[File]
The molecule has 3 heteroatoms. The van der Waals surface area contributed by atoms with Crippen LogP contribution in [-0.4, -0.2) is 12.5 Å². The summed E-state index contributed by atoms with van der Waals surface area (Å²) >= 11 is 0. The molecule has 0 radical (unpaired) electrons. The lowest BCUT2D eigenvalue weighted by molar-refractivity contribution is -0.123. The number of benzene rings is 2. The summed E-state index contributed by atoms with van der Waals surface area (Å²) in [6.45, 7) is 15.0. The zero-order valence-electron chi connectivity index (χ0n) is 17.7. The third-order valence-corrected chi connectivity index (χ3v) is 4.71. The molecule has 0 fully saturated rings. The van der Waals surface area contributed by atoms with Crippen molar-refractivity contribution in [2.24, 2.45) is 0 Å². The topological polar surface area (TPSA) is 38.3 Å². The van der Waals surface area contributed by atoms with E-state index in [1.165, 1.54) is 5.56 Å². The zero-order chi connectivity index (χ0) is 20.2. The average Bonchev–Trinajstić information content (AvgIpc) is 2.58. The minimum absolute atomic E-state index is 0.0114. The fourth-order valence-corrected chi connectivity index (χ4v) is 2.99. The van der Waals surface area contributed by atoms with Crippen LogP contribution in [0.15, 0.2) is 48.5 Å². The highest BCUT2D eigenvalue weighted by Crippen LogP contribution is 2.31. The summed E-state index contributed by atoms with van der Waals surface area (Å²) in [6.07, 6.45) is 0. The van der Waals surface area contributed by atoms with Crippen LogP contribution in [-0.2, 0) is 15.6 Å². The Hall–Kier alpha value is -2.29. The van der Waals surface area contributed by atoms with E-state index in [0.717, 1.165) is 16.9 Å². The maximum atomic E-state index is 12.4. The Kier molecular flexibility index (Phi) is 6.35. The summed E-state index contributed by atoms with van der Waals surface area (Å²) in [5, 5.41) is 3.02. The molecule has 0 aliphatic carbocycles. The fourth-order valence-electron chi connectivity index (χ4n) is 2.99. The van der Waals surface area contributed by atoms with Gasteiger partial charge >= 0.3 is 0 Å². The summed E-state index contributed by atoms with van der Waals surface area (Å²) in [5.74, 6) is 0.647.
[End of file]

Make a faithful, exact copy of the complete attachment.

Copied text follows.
The molecule has 3 heteroatoms. The van der Waals surface area contributed by atoms with Crippen LogP contribution in [-0.4, -0.2) is 12.5 Å². The summed E-state index contributed by atoms with van der Waals surface area (Å²) >= 11 is 0. The molecule has 0 radical (unpaired) electrons. The lowest BCUT2D eigenvalue weighted by molar-refractivity contribution is -0.123. The number of benzene rings is 2. The summed E-state index contributed by atoms with van der Waals surface area (Å²) in [6.45, 7) is 15.0. The zero-order valence-electron chi connectivity index (χ0n) is 17.7. The third-order valence-corrected chi connectivity index (χ3v) is 4.71. The molecule has 0 fully saturated rings. The van der Waals surface area contributed by atoms with Crippen molar-refractivity contribution in [2.24, 2.45) is 0 Å². The topological polar surface area (TPSA) is 38.3 Å². The van der Waals surface area contributed by atoms with E-state index in [1.165, 1.54) is 5.56 Å². The zero-order chi connectivity index (χ0) is 20.2. The average Bonchev–Trinajstić information content (AvgIpc) is 2.58. The minimum absolute atomic E-state index is 0.0114. The fourth-order valence-corrected chi connectivity index (χ4v) is 2.99. The van der Waals surface area contributed by atoms with Crippen LogP contribution in [0.15, 0.2) is 48.5 Å². The highest BCUT2D eigenvalue weighted by Crippen LogP contribution is 2.31. The summed E-state index contributed by atoms with van der Waals surface area (Å²) in [6.07, 6.45) is 0. The van der Waals surface area contributed by atoms with Crippen LogP contribution in [-0.2, 0) is 15.6 Å². The Hall–Kier alpha value is -2.29. The van der Waals surface area contributed by atoms with E-state index in [0.717, 1.165) is 16.9 Å². The maximum atomic E-state index is 12.4. The Kier molecular flexibility index (Phi) is 6.35. The summed E-state index contributed by atoms with van der Waals surface area (Å²) in [5, 5.41) is 3.02. The molecule has 0 aliphatic carbocycles. The fourth-order valence-electron chi connectivity index (χ4n) is 2.99. The van der Waals surface area contributed by atoms with Gasteiger partial charge >= 0.3 is 0 Å². The summed E-state index contributed by atoms with van der Waals surface area (Å²) in [5.74, 6) is 0.647.